Can Dogs Eat Cashews?
Written by: Dr. Merliza Cabriles
Cashews can be given to dogs as an occasional treat, although we do not recommend it! Once your dog gets used to the taste, it gets tougher for you to say “No” and if at all, they should be given in extreme moderation.
If your dog has been diagnosed with certain health problems, such as pancreatitis, you should never offer even a few pieces of cashew nuts, because the high fat content can further worsen the problem.
Why cashews are good for dogs
Cashews are not poisonous to dogs, and they can be a good source of fiber and nutrients, such as omega-3 fatty acids, antioxidants, minerals, and vitamins. They also have a lower fat content compared to other nuts like walnuts, almonds, and pecans. So, if you do want to give some cashews to your pooch, go for the unsalted low-sodium ones.
Why cashews are bad for dogs
On the other hand, cashews contain high levels of sodium, phosphorus, and calories. Regular consumption of cashews by dogs can pave the way for weight gain and possibly obesity. And obese dogs are more predisposed to developing pancreatitis. The high phosphorus content of cashews can also increase a dog’s risk to the formation of bladder stones. It is also worthwhile to mention that some dogs are allergic to cashews.
If you really want to give some cashew nuts to your dog, make sure it’s cooked or roasted; raw nuts contain a toxic substance that is eliminated with high temperature.
Too much consumption
Consumption of too many cashews can have several negative implications. In addition to reducing the overall quality of the diet of dogs, it can increase a dog’s risk to
- Artery blockages,
- Bladder stones
Like other types of nuts, cashews can be hard to digest.
How many are too many?
Considering that 1 oz. (about 20 pieces) of cashew nuts already contains 157 calories, 12 g of total fat, and 3.4 mg of sodium, moderation is always recommended. If possible, offer only unsalted or reduced-salt cashew nuts to limit your pet sodium intake.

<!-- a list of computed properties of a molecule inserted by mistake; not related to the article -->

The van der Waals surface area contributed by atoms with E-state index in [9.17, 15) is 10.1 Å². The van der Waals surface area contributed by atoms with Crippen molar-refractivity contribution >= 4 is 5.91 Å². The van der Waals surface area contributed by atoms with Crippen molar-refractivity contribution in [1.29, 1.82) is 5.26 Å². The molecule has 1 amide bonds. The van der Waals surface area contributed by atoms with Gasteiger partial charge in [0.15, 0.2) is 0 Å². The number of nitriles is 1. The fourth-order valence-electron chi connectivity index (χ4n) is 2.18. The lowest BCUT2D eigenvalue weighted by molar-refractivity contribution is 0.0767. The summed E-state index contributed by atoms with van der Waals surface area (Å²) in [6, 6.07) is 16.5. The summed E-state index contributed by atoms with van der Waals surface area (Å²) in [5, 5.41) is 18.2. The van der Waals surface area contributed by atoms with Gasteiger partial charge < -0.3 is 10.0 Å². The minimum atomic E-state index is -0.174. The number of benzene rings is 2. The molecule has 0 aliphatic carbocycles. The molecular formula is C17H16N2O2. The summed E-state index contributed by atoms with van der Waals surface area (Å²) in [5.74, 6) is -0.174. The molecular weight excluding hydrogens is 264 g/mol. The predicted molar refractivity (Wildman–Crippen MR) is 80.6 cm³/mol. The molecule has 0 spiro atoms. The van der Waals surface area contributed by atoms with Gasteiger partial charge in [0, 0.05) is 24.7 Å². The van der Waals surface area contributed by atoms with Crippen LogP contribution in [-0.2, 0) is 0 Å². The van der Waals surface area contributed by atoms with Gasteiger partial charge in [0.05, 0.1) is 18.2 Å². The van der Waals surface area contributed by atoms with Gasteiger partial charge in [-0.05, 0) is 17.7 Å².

The high caloric content of cashews is directly related to the nut’s high-fat content. Giving your dog a handful of cashew nuts every now and then can increase your pet’s risk of developing pancreatitis, obesity, and bladder stones.
Allergic reactions to cashew nuts in dogs
A dog that is allergic to cashew nuts may experience the following symptoms after consumption:
- Excessive thirst
- Skin rashes
Severe cases often involve salt poisoning and even anaphylactic shock (an acute allergic response), which can be fatal!
Some nuts can be given as occasional treats
While some nuts can be given in extreme moderation to dogs, there are those that are very toxic to dogs and should never be given.
Some nuts that can be given as an occasional treat include:
Nuts that should NOT be given to dogs:
- Macadamia nuts
- Brazil nuts
- Hickory nuts
When to see a vet
Mild cases of allergic reactions can be addressed by giving your dog Benadryl, a common antihistamine. Severe allergic reactions that are manifested after consumption of cashew or other allergy triggers should be brought to the attention of your veterinarian.
Did we miss anything? Please share in the comments.